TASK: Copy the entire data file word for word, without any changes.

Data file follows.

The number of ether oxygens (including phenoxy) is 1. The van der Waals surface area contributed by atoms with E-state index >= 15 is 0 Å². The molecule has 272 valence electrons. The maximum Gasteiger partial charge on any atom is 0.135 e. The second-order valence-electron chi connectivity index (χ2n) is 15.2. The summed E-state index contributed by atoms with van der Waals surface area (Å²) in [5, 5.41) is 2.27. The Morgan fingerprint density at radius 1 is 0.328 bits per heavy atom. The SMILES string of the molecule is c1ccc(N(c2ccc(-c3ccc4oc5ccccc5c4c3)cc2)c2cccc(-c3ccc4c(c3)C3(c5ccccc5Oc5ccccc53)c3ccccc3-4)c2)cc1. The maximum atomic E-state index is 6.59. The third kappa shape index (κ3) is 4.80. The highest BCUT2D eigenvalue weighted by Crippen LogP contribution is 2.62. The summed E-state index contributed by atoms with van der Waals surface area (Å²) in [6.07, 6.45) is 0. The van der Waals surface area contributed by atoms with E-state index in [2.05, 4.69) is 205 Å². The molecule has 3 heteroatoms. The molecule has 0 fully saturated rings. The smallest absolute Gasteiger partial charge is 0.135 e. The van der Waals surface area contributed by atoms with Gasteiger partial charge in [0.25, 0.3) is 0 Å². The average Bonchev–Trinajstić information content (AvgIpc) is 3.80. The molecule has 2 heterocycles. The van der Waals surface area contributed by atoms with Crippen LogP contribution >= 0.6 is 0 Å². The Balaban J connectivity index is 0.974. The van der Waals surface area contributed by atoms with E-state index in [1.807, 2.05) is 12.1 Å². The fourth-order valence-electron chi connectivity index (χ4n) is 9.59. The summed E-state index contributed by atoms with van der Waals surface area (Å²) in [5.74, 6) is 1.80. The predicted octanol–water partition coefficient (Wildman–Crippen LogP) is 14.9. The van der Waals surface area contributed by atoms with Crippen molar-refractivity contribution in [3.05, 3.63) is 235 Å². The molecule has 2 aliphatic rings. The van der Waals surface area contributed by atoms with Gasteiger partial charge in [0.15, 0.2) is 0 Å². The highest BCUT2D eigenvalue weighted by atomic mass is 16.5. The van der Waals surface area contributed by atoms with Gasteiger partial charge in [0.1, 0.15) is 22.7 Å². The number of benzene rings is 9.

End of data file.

The number of ether oxygens (including phenoxy) is 1. The van der Waals surface area contributed by atoms with E-state index >= 15 is 0 Å². The molecule has 272 valence electrons. The maximum Gasteiger partial charge on any atom is 0.135 e. The second-order valence-electron chi connectivity index (χ2n) is 15.2. The summed E-state index contributed by atoms with van der Waals surface area (Å²) in [5, 5.41) is 2.27. The Morgan fingerprint density at radius 1 is 0.328 bits per heavy atom. The SMILES string of the molecule is c1ccc(N(c2ccc(-c3ccc4oc5ccccc5c4c3)cc2)c2cccc(-c3ccc4c(c3)C3(c5ccccc5Oc5ccccc53)c3ccccc3-4)c2)cc1. The maximum atomic E-state index is 6.59. The third kappa shape index (κ3) is 4.80. The highest BCUT2D eigenvalue weighted by Crippen LogP contribution is 2.62. The summed E-state index contributed by atoms with van der Waals surface area (Å²) in [6.07, 6.45) is 0. The van der Waals surface area contributed by atoms with E-state index in [2.05, 4.69) is 205 Å². The molecule has 3 heteroatoms. The molecule has 0 fully saturated rings. The smallest absolute Gasteiger partial charge is 0.135 e. The van der Waals surface area contributed by atoms with Gasteiger partial charge in [0.25, 0.3) is 0 Å². The average Bonchev–Trinajstić information content (AvgIpc) is 3.80. The molecule has 2 heterocycles. The van der Waals surface area contributed by atoms with Crippen LogP contribution >= 0.6 is 0 Å². The Balaban J connectivity index is 0.974. The van der Waals surface area contributed by atoms with E-state index in [1.807, 2.05) is 12.1 Å². The fourth-order valence-electron chi connectivity index (χ4n) is 9.59. The summed E-state index contributed by atoms with van der Waals surface area (Å²) in [5.74, 6) is 1.80. The predicted octanol–water partition coefficient (Wildman–Crippen LogP) is 14.9. The van der Waals surface area contributed by atoms with Crippen molar-refractivity contribution in [3.05, 3.63) is 235 Å². The molecule has 2 aliphatic rings. The van der Waals surface area contributed by atoms with Gasteiger partial charge in [0.15, 0.2) is 0 Å². The highest BCUT2D eigenvalue weighted by atomic mass is 16.5. The van der Waals surface area contributed by atoms with Gasteiger partial charge in [0.1, 0.15) is 22.7 Å². The number of benzene rings is 9.